Background to Hamersley Iron 1969 is Sequence No. 2 of 'The Environmental Panels' (Sequence No. 1 being of work completed on Bougainville Island the same year.)
Theme of the Panels: Thousands of years before the arrival of Europeans to Australia the island continent was already thinly populated. One wave of these early wanderers landed from boats along the northwest coast. Here they entered an arid but flowery Eden — kangaroo and emu abounded, fish and mollusc were plentiful and the vegetation provided edible seeds, nuts, leaves and roots.
Although the area was subject to drought, summer cyclones usually supplied a ten inch annual supply of fresh water to fill deep pools in the many rivers and creeks. Four large tribes inhabited the land between the Ashburton and Fortescue rivers: the (Njibadi) Indjibandi, (Gurajara) Karadjari, (Gududjara) Tjalkadjara and (Djargudi) Tjarrgari. Near the present town of Dampier the (Ngerla) Ngarluma roamed the coast and seasonally made contact with the people further inland. Much-prized tools were fashioned from the local iron-stone and these were traded widely.
Facilitated by the terrain with its exposures of rock surfaces and the iron-heavy axe heads the enormous number of rock engravings throughout the whole of the district leave evidence of the social and religious life-pattern of these early people. The engravings belong to different periods; the oldest (single line drawings) dating back 20 to 30,000 years; others more recent — 2 to 3000 years.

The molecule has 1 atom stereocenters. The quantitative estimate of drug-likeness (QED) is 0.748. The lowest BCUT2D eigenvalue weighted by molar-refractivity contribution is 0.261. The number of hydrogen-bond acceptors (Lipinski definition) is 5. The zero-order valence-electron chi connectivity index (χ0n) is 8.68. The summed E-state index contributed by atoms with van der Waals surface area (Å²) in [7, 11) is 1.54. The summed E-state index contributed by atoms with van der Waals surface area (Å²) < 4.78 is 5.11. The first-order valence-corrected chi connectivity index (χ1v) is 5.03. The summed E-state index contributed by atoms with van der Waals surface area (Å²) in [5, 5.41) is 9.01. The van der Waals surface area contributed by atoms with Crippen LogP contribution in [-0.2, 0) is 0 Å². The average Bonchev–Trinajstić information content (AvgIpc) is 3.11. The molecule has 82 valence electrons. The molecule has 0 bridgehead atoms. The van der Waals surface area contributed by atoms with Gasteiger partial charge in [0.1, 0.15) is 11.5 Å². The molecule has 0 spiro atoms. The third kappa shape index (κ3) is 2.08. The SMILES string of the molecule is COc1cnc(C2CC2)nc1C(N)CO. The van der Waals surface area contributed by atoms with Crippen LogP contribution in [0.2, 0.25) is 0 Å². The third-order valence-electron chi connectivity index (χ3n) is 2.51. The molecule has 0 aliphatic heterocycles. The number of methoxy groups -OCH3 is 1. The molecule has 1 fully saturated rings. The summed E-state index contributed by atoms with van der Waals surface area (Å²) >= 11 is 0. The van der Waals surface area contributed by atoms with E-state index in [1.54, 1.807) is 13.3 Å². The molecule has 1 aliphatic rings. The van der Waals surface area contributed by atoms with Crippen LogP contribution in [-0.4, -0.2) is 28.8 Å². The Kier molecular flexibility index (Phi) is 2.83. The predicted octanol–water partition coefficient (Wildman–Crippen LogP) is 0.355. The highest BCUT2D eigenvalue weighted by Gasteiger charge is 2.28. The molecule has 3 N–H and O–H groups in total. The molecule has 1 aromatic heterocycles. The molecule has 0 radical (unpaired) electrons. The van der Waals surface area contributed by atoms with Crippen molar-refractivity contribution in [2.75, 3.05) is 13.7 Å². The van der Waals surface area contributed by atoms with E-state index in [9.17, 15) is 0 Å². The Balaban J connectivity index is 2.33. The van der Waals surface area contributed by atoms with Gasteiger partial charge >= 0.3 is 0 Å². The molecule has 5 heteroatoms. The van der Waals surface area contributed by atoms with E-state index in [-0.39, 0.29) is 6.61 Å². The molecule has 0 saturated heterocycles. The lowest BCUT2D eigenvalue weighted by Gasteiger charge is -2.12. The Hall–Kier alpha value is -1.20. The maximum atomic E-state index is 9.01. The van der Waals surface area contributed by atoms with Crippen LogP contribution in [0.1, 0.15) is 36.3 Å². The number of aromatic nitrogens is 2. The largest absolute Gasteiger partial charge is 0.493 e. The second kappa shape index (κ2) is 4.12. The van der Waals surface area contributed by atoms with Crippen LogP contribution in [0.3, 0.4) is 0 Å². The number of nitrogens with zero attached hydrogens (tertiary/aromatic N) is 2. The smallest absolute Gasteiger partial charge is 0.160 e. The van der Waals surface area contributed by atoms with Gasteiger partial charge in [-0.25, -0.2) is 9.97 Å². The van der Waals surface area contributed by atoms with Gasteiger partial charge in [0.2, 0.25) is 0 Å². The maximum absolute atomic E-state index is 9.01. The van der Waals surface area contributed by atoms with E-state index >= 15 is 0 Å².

In the latter part of the 19th century Europeans, grazing flocks of sheep, entered the area. Large blocks of this essentially light-carrying country were assigned to them. From this time onwards dislocation of the aboriginal people's way of life was rapid. Human numbers decreased in comparable ratio to the sheeps' increase.
The ecology too underwent retrogressive transformation as overstocking in good seasons destroyed many of the original grasses and opened the way for the westward march of desert species, notably the spinifex.
Fugitives before such changes in an environment which they themselves had scarcely disturbed in thousands of years, the people drifted from the ranges and from innumerable pockets of country where 'tribes' and sub-'tribes' had lived in little groups wherever circumstances permitted. IT IS TO THIS DRIFT OF PEOPLE THAT THE PANELS WITHIN THE LANDSCAPE REFER.
Some aboriginals adapted quickly to change. They aligned themselves with the new settlers and assisted in the establishment of the pastoral industry. Allegiance, however, being largely expediency, was tentative. By the 1930s when the pre–World War II market for rare metals developed many aboriginals deflected from the sheep stations.
'Yandying' — with the simplest of equipment for surface minerals — some eked out a precarious existence. Others drifted to urban centres in search of the dole for themselves and education for their children ...
Well before really meaningful development took shape in the area, the land — emptied of the original people and barely sustaining a handful of depressed pastoral properties — was unencumbered by any of the problems that frequently make the initial path of modern mineral activity a difficult one.
The dramatic story of Hamersley Iron, now so much a part of recent Australian history, is taken up in the set of graphic drawings which accompanied the Panels. For the Panels themselves the artist adapts her recurring theme of the interlocking of landscape and the aboriginal people to express the topography of the Pilbara area.
Elizabeth Durack, Mt Tom Price, July–August 1969